Boulder hopping up a dry creek bed on a quest to find a swimming hole, I was about ready to quit and hike out of the gorge. It was mid June and the water trickled through the rocks and formed stagnant pools ankle-deep at most. I felt a bit foolish in my swimsuit, hauling fishing gear across this rugged terrain, leading biologist Drew Crain to a place that Class V boater Kirk Eddlemon had told me about. We halted in the shade of spherical boulder, and I began to wonder if Eddlemon, author of two whitewater guidebooks, was playing a prank on us. The instructions had started by telling us to take the trail behind the outhouse at Lilly Bridge. Outhouse trail indeed.
If I’d been alone, I would have turned around, but Crain’s optimism spurred us forward. I’m glad it did. At this time of year—the heat unrelenting, the rain scant and fleeting—a good swimming hole can rejuvenate body and spirit.
Here’s what I look for in a swimming hole: cold clean water at a place isolated enough to require a little effort getting there. I don’t care about taking cliff-jumping selfies or socializing. I like listening to the sound of the water, and it’s a bonus if the pool is big enough for swimming a couple of strokes. Below are some recent forays to discover new favorites.
Here are a couple in the Smokies that probably won’t be too crowded on a weekday: Spruce Flats Falls and Lynn Camp Prong Cascades below the Middle Prong Trail. To get to the pool below Spruce Flats Falls, park at the Tremont Institute and follow the signs for the falls. It’s about a mile there, the first half uphill. You’ll probably break a good sweat by the time you get there, an important component, I think, in the swimming hole experience. The pool there is about three times the circumference of a plastic kiddie pool and chest deep when I went on June 15. You’re in a shady glen below a 40-foot cascade that slides down a mossy wall of thunderhead sandstone. The pool is not clear, but it is cold, and total immersion will brace you for the return hike.
On Father’s Day at mid afternoon, the parking lot for the Middle Prong Trail was jammed. From the trailhead at the bridge, I hiked a half mile or so past the first wooden bench, and just beyond it, where a frayed metal cable juts from the ground, descended a steep bank of 30 yards to the mid-point pool of Lynn Camp Prong Cascades. This is a sunny spot with long, smooth bench-like rock to bask on before plunging into one of the hot tub-sized pools below a fall. I keep to the eddies away from the turbulence, and I wear shoes when taking a dip, careful not to get a food wedged. Even though there was heavy traffic on the trail above, few people came down below, and the water is so loud here, you can shut your eyes and imagine yourself in a private paradise.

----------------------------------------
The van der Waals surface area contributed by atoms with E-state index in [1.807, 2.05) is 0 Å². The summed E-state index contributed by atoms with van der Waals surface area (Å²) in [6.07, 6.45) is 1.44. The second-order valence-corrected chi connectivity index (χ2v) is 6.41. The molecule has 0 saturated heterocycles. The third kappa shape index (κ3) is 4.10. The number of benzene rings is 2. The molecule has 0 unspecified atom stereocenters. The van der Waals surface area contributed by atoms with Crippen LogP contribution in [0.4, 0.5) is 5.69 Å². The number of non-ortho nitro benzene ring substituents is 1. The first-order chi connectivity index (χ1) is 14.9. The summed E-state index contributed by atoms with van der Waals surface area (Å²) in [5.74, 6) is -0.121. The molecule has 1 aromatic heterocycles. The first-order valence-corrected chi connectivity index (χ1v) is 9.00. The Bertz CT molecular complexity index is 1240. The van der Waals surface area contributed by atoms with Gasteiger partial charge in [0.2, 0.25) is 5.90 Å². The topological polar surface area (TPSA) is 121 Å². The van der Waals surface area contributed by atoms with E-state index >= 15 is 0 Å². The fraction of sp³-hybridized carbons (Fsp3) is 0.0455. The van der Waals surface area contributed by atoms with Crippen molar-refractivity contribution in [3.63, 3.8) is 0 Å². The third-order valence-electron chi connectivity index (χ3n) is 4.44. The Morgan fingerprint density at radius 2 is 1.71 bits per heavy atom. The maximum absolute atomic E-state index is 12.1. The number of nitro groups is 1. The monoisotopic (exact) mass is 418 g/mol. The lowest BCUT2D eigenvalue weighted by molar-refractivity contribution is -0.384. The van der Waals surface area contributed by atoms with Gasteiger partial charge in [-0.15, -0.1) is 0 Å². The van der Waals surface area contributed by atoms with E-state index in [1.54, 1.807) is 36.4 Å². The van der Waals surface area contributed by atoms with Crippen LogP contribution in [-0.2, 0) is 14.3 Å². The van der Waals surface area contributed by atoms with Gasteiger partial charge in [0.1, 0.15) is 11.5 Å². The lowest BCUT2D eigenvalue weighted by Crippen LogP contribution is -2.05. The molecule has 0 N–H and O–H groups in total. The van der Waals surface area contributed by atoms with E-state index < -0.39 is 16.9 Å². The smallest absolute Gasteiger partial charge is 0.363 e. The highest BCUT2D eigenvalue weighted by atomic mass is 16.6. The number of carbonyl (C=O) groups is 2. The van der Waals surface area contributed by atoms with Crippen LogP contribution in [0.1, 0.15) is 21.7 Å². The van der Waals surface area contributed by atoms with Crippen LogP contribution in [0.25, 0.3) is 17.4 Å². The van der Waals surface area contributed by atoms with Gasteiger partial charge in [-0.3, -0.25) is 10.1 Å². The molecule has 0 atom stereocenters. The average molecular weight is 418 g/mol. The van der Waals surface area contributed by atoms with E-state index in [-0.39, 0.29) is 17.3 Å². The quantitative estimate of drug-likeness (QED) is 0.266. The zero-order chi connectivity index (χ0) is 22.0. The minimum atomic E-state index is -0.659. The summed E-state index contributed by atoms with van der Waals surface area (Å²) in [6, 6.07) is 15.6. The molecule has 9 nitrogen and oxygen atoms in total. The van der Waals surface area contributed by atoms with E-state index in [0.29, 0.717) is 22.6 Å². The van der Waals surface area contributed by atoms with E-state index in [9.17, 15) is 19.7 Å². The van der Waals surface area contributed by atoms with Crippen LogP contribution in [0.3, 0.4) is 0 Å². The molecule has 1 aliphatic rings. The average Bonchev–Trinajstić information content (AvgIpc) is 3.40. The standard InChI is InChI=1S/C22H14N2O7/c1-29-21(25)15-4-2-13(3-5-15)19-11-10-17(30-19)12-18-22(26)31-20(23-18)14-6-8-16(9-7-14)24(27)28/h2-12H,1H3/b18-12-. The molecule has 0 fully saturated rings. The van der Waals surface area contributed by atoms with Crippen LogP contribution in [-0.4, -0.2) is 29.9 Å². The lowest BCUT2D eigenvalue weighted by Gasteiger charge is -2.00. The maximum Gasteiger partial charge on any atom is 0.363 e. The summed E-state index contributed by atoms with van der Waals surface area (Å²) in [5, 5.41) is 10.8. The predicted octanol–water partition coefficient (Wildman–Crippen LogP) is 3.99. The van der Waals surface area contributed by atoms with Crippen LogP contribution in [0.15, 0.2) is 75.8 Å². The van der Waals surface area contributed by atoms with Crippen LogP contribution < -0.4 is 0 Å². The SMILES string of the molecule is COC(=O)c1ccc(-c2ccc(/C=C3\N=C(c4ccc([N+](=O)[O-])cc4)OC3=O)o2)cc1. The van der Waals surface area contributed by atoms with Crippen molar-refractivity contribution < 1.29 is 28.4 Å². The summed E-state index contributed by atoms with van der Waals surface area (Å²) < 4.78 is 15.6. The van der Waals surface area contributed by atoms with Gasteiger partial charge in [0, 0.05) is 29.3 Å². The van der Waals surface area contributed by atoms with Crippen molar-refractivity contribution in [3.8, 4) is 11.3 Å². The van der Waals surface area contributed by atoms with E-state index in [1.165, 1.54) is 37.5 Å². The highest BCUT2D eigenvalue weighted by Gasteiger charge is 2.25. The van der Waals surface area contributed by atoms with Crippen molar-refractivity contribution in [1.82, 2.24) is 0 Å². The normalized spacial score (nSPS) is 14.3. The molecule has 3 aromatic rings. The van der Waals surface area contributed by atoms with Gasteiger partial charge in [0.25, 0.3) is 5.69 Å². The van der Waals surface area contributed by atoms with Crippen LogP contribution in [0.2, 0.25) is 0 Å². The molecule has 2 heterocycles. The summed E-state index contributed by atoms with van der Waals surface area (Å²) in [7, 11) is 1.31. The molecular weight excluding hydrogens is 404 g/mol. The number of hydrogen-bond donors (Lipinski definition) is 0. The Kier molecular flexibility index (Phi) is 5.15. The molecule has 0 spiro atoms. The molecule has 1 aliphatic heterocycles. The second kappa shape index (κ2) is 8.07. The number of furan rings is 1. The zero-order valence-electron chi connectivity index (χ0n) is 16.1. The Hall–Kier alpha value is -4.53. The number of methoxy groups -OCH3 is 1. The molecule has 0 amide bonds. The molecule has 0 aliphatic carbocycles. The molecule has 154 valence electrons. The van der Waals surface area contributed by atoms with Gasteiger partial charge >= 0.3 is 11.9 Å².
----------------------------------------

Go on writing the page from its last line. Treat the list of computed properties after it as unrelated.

When I asked Eddlemon about swimming holes, he sent me directions to one of his favorites, a pool below Triple Drop, a class IV when it’s runnable at much higher water. He said something about hiking to the climbers’ wall and a half-mile up Little Clear Creek, a tributary of Clear Creek, in the Obed Wild and Scenic River area (near Wartburg) where he’d given me a whitewater kayak lesson. I liked the fact that he always left things a bit vague so I’d have to work a little. Going it alone this first time, it didn’t occur to me to look on map to see where Little Clear came in.
From Lily Bridge I hiked up Bridge Trail to the big wall where “Climb with a Ranger” takes place the first Saturday of every month. I took a left along the wall and walked until I saw a trickle of a waterfall in a splash of sunlight 50 yards below me. Couldn’t be it, I thought.
I hiked along the wall going the other way until I came to the road. Backtracked and descended to the sunny pool. A couple of frogs, yellow-eyed, stared up at me as they tread water. Crawdads the length of my finger scuttled over flat tan rocks.